Now think about that question for a minute and what it actually implies. You, a random stranger whom I’ve never met before are asking me something deeply personal and very complicated. You have no idea what journey I, or we as a couple may have taken to get to the point of holding children in our arms. You have no idea if that question comes with memories that might want to be buried, or with mental and physical scars. You don’t know if the road travelled to get to the point of having those babies has been a straightforward and simple one, or if it’s taken years with lots of tests, doctors, medications and losses along the way. But yet this question is one that gets asked quite regularly if you speak to multiples mums and dads.

It does seem to be a question reserved for people who have multiple pregnancies and I appreciate this is because of the increased chance of having a multiple birth through IVF. I get that link in people’s minds but that doesn’t mean I want to discuss it with the queue of Starbucks waiting for my skinny latte. I’ve yet to hear of anyone walking up to the parents of two different aged children, point and say “What method did you use to come about these then?” or ask things like “Are these natural?” Or “Did you have help?” Actually no, they’re 10% porcelain and we got them on a buy to let scheme but thanks so much for the interest.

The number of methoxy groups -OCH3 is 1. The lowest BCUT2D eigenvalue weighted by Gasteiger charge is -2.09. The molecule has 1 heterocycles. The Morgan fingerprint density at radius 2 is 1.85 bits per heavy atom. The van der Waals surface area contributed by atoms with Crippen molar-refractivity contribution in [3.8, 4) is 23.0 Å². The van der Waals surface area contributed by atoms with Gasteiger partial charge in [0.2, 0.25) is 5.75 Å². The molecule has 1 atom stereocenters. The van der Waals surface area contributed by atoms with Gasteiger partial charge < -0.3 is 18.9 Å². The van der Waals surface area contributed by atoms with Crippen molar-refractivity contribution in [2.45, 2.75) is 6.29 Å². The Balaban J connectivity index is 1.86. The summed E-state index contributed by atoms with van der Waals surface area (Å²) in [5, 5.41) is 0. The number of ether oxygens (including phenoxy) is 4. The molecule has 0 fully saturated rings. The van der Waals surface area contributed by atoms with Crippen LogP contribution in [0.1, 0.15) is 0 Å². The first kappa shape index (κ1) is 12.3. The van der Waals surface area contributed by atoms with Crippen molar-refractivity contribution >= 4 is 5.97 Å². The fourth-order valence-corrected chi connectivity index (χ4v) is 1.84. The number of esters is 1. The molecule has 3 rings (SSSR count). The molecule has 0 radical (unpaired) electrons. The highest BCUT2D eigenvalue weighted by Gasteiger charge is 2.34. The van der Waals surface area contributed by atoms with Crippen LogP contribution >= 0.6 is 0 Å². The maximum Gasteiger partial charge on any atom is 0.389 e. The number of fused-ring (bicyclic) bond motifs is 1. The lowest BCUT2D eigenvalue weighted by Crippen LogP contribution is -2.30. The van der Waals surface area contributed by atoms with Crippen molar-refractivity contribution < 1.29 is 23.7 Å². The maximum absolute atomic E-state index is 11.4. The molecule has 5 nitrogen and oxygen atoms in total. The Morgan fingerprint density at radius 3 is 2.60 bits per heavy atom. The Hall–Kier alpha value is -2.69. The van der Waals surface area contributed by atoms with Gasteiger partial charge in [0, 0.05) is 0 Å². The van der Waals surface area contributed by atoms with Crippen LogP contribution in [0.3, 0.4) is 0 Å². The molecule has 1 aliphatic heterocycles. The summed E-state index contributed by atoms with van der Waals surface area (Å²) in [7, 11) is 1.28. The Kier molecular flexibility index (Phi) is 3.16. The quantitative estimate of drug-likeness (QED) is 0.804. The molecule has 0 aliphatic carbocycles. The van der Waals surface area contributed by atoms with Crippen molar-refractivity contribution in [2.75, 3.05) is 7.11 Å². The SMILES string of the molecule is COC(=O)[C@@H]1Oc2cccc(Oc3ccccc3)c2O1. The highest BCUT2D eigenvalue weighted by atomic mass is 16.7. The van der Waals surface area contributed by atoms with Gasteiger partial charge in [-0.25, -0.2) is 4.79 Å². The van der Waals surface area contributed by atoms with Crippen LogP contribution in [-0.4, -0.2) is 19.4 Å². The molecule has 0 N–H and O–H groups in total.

As Mothers Day in the UK has passed by I am so fortunate to have celebrated my first one but I am aware that it may not be a day of celebration for every woman. For some it’s about remembering their loss, the journey they have or are currently still taking to get to have a child and the sadness felt if it’s an experience they may never have. You only need to look very briefly on social media to see how many networks of support there are around all of these areas, and whilst some individuals chose to share their experiences others may not. Either is absolutely fine, but it isn’t fine to just assume you can ask willy-nilly.